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{ S , M } { R }
{ M } { D , Y }
{ S } { B }
{ B } { Z , C }
{ Z , C } { H }
{S,M} is a key. The BCNF procedure yields {S,M,R}, {M,D,Y}, {S,B}, {B,Z,C}, and {Z,C,H}. No FDs
are lost.
CHAPTER 7
7.1
See the body of the chapter.
7.2 The closure F + of a set F of FDs is the set of all FDs implied by those in F . The closure of the set of FDs that
hold in the shipments relvar SP is given in the answer to Exercise 4.1.
7.3 The FD X Y is satisfied if and only if whenever two tuples agree on X , they also agree on Y (I'm
deliberately giving this definition in a pretty loose form). So:
If two tuples agree on X , they certainly agree on every subset Y of X , so the reflexivity rule is reasonable.
If two tuples agree on XZ , they certainly agree on Z . They also certainly agree on X and hence, if X Y is
satisfied, on Y as well; hence they agree on YZ , and so the augmentation rule is reasonable.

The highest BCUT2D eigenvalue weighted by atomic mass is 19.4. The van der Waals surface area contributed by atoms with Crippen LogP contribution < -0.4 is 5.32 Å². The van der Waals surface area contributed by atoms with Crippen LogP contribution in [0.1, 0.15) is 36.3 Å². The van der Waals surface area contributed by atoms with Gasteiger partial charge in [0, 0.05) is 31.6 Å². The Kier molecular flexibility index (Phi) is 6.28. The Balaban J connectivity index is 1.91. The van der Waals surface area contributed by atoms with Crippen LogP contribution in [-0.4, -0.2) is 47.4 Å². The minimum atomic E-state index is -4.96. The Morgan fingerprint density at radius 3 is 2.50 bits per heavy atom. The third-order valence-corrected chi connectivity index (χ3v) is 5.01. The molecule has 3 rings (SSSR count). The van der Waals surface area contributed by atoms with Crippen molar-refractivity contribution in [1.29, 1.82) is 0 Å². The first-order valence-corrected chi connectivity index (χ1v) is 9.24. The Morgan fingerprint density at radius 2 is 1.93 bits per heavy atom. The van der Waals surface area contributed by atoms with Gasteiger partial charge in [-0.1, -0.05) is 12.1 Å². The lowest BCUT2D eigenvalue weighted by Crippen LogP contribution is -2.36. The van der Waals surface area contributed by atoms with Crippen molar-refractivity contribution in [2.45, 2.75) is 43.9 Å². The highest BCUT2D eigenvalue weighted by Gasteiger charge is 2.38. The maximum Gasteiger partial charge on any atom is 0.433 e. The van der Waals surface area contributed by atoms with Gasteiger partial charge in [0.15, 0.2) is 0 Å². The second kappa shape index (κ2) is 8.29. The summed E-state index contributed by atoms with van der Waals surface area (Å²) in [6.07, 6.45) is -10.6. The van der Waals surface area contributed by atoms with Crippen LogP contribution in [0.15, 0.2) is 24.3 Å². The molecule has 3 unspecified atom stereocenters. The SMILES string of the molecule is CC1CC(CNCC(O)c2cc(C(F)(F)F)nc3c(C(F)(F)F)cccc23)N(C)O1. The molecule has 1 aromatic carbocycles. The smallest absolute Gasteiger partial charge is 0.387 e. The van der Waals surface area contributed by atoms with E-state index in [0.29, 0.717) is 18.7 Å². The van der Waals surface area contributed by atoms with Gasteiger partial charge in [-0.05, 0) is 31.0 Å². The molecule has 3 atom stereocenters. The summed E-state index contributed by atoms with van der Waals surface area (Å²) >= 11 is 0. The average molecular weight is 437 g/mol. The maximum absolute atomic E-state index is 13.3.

If two tuples agree on X and X Y is satisfied, they agree on Y . If they agree on Y and Y Z is satisfied,
they agree on Z . So the transitivity rule is reasonable.
7.4
See the body of the chapter.
7.5
Let U denote the intersection of Z and Y and let V denote the difference Z - Y between Z and Y (in that order).
Then:
1.
X Y (given)
2.
Z W (given)
3.
X U (1, decomposition)
4.
XV UV (3, augmentation)
5.
XV Z (simplifying 4)
6.
XV W (5, 2, transitivity)
7.
XV YW (1, 6, composition; this completes the proof)
The rules used in this proof are indicated in the comments. The following rules are all special cases of
Darwen's theorem: the union, transitivity, and augmentation rules. So too is the following useful rule:
If X Y and XY Z , then X Z .
Note: This latter is a special case of what's sometimes called the pseudotransitivity rule, which in its general form
looks like this:

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